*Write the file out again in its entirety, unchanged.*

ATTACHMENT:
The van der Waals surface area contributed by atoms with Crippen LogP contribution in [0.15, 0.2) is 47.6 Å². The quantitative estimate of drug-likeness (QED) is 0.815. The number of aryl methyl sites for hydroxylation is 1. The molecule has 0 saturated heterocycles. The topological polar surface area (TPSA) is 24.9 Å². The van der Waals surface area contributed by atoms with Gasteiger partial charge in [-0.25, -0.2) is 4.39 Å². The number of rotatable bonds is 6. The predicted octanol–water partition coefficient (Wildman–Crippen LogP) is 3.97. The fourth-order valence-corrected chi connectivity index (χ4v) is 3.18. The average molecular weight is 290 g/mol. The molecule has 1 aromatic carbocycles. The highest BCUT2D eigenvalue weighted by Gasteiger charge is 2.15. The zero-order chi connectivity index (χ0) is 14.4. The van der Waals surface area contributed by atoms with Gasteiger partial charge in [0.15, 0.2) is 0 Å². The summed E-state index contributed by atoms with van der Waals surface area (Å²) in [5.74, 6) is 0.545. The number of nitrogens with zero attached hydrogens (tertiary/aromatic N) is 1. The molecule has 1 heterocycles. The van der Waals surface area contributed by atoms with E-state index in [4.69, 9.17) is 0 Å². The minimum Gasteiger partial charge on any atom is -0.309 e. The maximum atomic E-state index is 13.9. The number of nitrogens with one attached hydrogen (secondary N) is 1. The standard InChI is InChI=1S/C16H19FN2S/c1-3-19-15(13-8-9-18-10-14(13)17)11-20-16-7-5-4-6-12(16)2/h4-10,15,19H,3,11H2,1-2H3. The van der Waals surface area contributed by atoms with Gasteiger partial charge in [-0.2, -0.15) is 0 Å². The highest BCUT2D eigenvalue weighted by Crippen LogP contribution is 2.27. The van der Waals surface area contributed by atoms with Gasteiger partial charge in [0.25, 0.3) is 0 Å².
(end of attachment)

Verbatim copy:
The van der Waals surface area contributed by atoms with Crippen LogP contribution in [0.15, 0.2) is 47.6 Å². The quantitative estimate of drug-likeness (QED) is 0.815. The number of aryl methyl sites for hydroxylation is 1. The molecule has 0 saturated heterocycles. The topological polar surface area (TPSA) is 24.9 Å². The van der Waals surface area contributed by atoms with Gasteiger partial charge in [-0.25, -0.2) is 4.39 Å². The number of rotatable bonds is 6. The predicted octanol–water partition coefficient (Wildman–Crippen LogP) is 3.97. The fourth-order valence-corrected chi connectivity index (χ4v) is 3.18. The average molecular weight is 290 g/mol. The molecule has 1 aromatic carbocycles. The highest BCUT2D eigenvalue weighted by Gasteiger charge is 2.15. The zero-order chi connectivity index (χ0) is 14.4. The van der Waals surface area contributed by atoms with Gasteiger partial charge in [0.15, 0.2) is 0 Å². The summed E-state index contributed by atoms with van der Waals surface area (Å²) in [5.74, 6) is 0.545. The number of nitrogens with zero attached hydrogens (tertiary/aromatic N) is 1. The molecule has 1 heterocycles. The van der Waals surface area contributed by atoms with E-state index in [4.69, 9.17) is 0 Å². The minimum Gasteiger partial charge on any atom is -0.309 e. The maximum atomic E-state index is 13.9. The number of nitrogens with one attached hydrogen (secondary N) is 1. The standard InChI is InChI=1S/C16H19FN2S/c1-3-19-15(13-8-9-18-10-14(13)17)11-20-16-7-5-4-6-12(16)2/h4-10,15,19H,3,11H2,1-2H3. The van der Waals surface area contributed by atoms with Gasteiger partial charge in [-0.2, -0.15) is 0 Å². The highest BCUT2D eigenvalue weighted by Crippen LogP contribution is 2.27. The van der Waals surface area contributed by atoms with Gasteiger partial charge in [0.25, 0.3) is 0 Å².